The Longest Road, by Philip Caputo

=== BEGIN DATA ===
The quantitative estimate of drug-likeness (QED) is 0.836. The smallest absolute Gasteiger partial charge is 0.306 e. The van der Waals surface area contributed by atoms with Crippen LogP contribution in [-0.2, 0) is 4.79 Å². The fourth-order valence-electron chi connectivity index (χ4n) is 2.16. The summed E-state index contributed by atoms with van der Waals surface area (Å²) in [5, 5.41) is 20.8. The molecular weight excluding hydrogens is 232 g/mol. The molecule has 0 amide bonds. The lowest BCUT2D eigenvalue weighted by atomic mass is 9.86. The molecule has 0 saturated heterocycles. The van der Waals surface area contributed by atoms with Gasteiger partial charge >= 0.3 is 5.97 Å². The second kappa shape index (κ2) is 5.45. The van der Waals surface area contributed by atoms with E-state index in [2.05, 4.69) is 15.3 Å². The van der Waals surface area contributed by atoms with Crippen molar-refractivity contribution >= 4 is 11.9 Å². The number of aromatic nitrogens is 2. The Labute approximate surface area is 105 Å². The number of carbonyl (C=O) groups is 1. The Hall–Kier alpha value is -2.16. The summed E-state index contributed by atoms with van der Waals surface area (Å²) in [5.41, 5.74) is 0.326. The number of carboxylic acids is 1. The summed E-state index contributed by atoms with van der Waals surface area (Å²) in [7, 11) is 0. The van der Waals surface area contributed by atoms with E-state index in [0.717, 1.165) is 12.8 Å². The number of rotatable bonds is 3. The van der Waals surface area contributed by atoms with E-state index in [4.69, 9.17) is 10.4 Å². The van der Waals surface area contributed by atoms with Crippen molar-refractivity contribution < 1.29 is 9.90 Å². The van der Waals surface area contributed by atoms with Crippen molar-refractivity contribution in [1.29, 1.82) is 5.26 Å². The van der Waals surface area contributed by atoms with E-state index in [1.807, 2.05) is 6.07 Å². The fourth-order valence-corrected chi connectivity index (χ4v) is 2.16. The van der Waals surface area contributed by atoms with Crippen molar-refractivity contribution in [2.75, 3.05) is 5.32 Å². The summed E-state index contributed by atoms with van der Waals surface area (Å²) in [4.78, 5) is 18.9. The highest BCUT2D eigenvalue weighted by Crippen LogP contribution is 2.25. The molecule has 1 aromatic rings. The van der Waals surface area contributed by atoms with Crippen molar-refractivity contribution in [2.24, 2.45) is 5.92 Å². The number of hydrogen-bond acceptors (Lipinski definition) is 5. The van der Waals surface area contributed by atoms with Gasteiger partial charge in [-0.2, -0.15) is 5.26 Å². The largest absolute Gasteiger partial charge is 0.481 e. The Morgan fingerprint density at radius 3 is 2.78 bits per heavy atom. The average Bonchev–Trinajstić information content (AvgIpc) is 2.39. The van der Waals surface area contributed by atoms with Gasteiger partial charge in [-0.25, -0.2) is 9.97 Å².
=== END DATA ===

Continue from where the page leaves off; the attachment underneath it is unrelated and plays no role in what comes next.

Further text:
After his elderly father died and he himself was approaching 70, Caputo took a road trip, cutting diagonally across America and a corner of Canada. Along the way, from Key West to Alaska, he asked people what keeps America together despite its diversity and political polarization. What makes the pluribus unum? The responses were as different as the people he encountered: the opportunity to try new things, the chance for immigrants to start a new life, the space for expansion and a sense of hope. What makes you think Americans are holding together? one person asked. Caputo makes the counterintuitive observation that conflict keeps us together—the fundamental conflict be­tween two different visions of America: the Jeffersonian, which promotes individual freedom, and the Hamiltonian, which advocates strong, centralized government. “Too much Jefferson leads to anarchy; too much Hamilton to tyranny.”

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